A new research has found advance care planning improves end of life care and reduces stress, anxiety and depression in surviving relatives. It is published on BMJ today.
Advance care planning has the potential to improve end of life care by enabling patients to discuss and document their future health wishes, and appoint a substitute decision maker (surrogate), thus increasing the likelihood of patient wishes being known and respected at the end of life.
But no randomised controlled trials have investigated whether advance care planning improves end of life care.
So researchers based in Australia set out to test the theory that coordinated advance care planning would improve end of life care, the perceptions of the quality of care, and levels of stress, anxiety, and depression in surviving relatives.
Their study involved 309 competent patients aged 80 or more who were admitted to a large university hospital in Melbourne between August 2007 and March 2008.
A total of 155 patients received usual care (control group) and 154 received usual care plus advance care planning from trained non-medical facilitators (intervention group). Advance care planning aimed to assist patients to reflect on their goals, values, and beliefs; to consider future medical treatment preferences; to appoint a surrogate; and to document their wishes.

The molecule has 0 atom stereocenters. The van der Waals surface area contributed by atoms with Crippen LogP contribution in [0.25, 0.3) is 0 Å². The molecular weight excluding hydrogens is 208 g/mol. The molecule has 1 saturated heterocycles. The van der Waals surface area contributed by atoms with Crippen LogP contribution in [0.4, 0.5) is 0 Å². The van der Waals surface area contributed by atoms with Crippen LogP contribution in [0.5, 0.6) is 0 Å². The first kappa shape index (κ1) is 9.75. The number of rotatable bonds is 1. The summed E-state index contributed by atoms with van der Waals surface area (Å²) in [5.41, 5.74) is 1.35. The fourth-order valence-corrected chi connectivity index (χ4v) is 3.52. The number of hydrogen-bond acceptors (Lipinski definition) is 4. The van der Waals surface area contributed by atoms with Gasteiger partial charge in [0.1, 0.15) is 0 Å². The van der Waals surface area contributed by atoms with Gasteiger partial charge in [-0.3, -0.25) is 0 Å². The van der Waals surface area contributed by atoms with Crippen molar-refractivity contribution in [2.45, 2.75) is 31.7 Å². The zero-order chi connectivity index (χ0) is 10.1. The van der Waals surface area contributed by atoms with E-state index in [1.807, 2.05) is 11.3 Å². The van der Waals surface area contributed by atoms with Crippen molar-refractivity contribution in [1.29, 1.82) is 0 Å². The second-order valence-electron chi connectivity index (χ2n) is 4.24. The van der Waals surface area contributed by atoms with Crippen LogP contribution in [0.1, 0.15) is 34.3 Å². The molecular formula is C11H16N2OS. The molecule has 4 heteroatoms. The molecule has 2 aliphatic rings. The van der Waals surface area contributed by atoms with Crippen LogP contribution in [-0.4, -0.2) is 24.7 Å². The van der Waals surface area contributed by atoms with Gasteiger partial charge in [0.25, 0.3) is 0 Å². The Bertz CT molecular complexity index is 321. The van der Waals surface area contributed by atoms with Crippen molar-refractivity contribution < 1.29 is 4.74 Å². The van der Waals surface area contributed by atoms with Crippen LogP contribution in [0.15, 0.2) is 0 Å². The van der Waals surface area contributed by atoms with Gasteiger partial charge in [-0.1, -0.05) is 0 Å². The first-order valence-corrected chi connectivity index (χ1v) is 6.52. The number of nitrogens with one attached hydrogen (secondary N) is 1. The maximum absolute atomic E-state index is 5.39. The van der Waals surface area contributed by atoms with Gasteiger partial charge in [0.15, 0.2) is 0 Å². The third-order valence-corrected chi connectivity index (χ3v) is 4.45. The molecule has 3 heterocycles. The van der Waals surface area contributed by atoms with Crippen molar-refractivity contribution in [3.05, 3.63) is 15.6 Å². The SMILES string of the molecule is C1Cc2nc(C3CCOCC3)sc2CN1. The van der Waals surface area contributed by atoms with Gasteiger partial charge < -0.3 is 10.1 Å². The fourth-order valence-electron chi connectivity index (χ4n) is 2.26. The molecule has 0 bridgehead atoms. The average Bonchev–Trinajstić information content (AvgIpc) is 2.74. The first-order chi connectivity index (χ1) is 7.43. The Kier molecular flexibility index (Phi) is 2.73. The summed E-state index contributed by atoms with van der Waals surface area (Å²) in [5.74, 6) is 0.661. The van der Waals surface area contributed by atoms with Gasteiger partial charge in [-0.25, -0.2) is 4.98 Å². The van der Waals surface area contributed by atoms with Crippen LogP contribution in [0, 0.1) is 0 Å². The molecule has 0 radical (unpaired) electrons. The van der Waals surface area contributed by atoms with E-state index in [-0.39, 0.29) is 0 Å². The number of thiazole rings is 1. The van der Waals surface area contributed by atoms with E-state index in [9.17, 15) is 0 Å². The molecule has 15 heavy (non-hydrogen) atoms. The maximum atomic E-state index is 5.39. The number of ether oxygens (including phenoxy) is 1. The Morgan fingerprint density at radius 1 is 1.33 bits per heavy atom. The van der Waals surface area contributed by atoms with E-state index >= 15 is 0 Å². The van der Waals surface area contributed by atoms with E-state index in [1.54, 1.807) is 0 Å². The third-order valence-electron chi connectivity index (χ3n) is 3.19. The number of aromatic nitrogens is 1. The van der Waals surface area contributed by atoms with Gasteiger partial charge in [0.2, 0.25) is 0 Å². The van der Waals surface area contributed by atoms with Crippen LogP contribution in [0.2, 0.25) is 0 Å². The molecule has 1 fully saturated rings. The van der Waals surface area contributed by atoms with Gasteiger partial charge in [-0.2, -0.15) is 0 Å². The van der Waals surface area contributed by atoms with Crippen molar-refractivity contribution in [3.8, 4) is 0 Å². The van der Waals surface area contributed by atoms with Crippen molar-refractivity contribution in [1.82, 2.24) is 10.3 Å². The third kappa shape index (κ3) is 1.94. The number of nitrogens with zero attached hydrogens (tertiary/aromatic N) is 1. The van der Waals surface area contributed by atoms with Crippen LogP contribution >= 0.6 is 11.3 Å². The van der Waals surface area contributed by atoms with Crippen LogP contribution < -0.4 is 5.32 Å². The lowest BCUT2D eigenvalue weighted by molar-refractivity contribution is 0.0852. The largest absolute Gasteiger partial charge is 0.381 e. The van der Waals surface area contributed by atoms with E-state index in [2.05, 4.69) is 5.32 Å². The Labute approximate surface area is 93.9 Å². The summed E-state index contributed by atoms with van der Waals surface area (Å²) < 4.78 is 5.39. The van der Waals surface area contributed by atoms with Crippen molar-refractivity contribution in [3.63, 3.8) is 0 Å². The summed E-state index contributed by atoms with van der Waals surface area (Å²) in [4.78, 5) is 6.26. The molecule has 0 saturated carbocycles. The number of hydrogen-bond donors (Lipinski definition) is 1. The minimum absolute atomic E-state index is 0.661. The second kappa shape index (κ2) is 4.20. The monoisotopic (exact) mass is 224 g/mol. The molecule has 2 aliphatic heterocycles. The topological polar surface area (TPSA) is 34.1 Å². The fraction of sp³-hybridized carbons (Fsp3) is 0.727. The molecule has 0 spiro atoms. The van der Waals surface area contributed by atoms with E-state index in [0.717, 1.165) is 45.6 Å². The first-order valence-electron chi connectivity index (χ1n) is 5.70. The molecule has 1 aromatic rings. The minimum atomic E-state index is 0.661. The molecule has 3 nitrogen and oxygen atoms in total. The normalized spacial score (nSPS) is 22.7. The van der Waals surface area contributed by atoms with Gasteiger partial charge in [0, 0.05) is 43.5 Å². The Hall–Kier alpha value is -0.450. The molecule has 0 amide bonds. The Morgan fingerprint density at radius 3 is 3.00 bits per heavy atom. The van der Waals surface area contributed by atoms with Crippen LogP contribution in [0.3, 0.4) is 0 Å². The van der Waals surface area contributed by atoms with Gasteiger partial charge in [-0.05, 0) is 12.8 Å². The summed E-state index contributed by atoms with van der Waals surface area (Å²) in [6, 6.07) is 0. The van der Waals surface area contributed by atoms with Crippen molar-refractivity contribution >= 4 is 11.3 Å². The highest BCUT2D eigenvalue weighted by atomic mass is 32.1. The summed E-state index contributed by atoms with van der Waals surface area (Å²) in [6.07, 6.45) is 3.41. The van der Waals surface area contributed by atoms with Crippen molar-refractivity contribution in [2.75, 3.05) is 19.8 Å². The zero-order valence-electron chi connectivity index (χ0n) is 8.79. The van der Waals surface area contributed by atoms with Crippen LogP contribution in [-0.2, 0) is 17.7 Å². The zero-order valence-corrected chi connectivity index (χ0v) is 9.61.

All patients were followed for six months or until death.
Of the 56 patients who died by six months, end of life wishes were much more likely to be known and followed in the intervention group (86%) compared with the control group (30%).
In the intervention group, family members of patients who died had significantly less stress, anxiety, and depression than those of control patients. Patient and family satisfaction was also much higher in the intervention group.
This trial shows that advance care planning carried out properly by trained non-medical staff improves end of life care by enabling patients' wishes to be determined, documented, and respected at end of life, conclude the authors.
It also improves such care from the perspective of the patient and the family, and diminishes the likelihood of stress, anxiety, and depression in surviving relatives.